Fentanyl Detox

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Overcome Fentanyl Withdrawal Symptoms

Fentanyl is a potent synthetic opioid approved by the Food and Drug Administration (FDA) as an analgesic and anesthetic. However, abusing this drug can have devastating impacts on health. According to the Texas Health and Human Services Commission, fentanyl abuse claimed over 1,670 lives in 2021. The need for effective fentanyl detox services in Texas and nationwide has never been greater!

Fentanyl withdrawal can vary widely based on factors such as dosage and duration of use. Luckily, our fentanyl detox program can help you eliminate all traces of the drug from your system to ensure a smooth transition to drug addiction therapy.

If you or a loved one are battling fentanyl addiction, keep reading for more information about effective fentanyl and opioid detox and how Resurgence Texas can help!

How Do People Use Fentanyl?

How Do People Use Fentanyl

Fentanyl is often given via injection, skin patch, or lozenges when prescribed by a doctor. Illegal labs are the source of the illicit fentanyl most often associated with overdoses.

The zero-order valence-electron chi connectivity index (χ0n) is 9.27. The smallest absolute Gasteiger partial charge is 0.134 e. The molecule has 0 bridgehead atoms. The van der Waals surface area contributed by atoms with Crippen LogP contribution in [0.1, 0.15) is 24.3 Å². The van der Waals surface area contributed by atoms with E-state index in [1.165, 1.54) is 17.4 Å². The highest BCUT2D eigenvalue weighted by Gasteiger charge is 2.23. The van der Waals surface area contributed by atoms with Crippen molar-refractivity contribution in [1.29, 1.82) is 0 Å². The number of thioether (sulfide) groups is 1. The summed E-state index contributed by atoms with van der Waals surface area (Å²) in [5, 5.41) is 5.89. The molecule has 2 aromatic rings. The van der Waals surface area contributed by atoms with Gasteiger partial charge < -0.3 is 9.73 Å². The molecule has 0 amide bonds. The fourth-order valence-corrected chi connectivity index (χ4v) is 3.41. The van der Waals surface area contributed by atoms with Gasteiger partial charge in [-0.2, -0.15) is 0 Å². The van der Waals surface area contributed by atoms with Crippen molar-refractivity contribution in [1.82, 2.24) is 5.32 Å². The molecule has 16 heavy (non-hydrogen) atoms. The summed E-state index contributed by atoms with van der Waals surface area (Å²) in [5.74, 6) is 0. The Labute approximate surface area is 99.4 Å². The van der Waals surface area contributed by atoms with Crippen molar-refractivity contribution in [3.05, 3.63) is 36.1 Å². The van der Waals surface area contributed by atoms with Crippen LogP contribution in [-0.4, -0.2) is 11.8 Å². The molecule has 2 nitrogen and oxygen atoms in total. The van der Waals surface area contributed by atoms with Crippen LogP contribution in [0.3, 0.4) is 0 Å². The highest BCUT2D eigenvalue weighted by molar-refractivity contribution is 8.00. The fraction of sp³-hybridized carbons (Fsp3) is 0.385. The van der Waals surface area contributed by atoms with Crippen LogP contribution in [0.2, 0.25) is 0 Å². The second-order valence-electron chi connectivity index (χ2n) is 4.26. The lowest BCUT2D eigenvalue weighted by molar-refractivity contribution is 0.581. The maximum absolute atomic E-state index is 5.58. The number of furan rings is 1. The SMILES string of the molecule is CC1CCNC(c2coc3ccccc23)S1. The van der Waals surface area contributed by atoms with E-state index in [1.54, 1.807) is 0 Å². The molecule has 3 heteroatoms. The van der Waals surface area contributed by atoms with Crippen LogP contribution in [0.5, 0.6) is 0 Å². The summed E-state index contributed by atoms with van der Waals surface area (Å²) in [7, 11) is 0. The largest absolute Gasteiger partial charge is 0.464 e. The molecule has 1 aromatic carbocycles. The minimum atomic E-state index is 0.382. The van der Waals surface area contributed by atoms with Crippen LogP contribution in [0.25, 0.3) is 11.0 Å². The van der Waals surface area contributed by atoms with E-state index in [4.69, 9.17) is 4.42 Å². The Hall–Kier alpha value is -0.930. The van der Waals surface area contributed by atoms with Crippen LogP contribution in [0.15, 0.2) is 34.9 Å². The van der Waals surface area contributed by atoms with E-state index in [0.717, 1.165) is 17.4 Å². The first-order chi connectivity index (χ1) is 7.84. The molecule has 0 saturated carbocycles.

Powder, blotter paper, eyedroppers, nasal sprays, and pills that look like legitimate opioid medications are all common forms of distribution for illicitly produced fentanyl.

Fentanyl, like heroin and morphine, acts by binding to opioid receptors in the brain’s reward and pleasure centers, which play a role in processing pain and emotion.

Opioid tolerance occurs when the brain adjusts to the drug, diminishing sensitivity and making it difficult to feel pleasure from sources other than the drug. When a person develops fentanyl, they become preoccupied with obtaining and using it.

How Does Fentanyl Become Addictive?

Prolonged fentanyl use leads to increased tolerance and changes in brain chemistry. When you suddenly reduce intake or stop drug abuse, you may experience fentanyl withdrawal symptoms.

Individual responses to fentanyl depend on factors such as general health and weight, dosage, tolerance, and concurrent drug use.

Fentanyl is commonly used because of its euphoric state and ability to alleviate pain. Common side effects include stomach pain, slurred speech, and dizziness.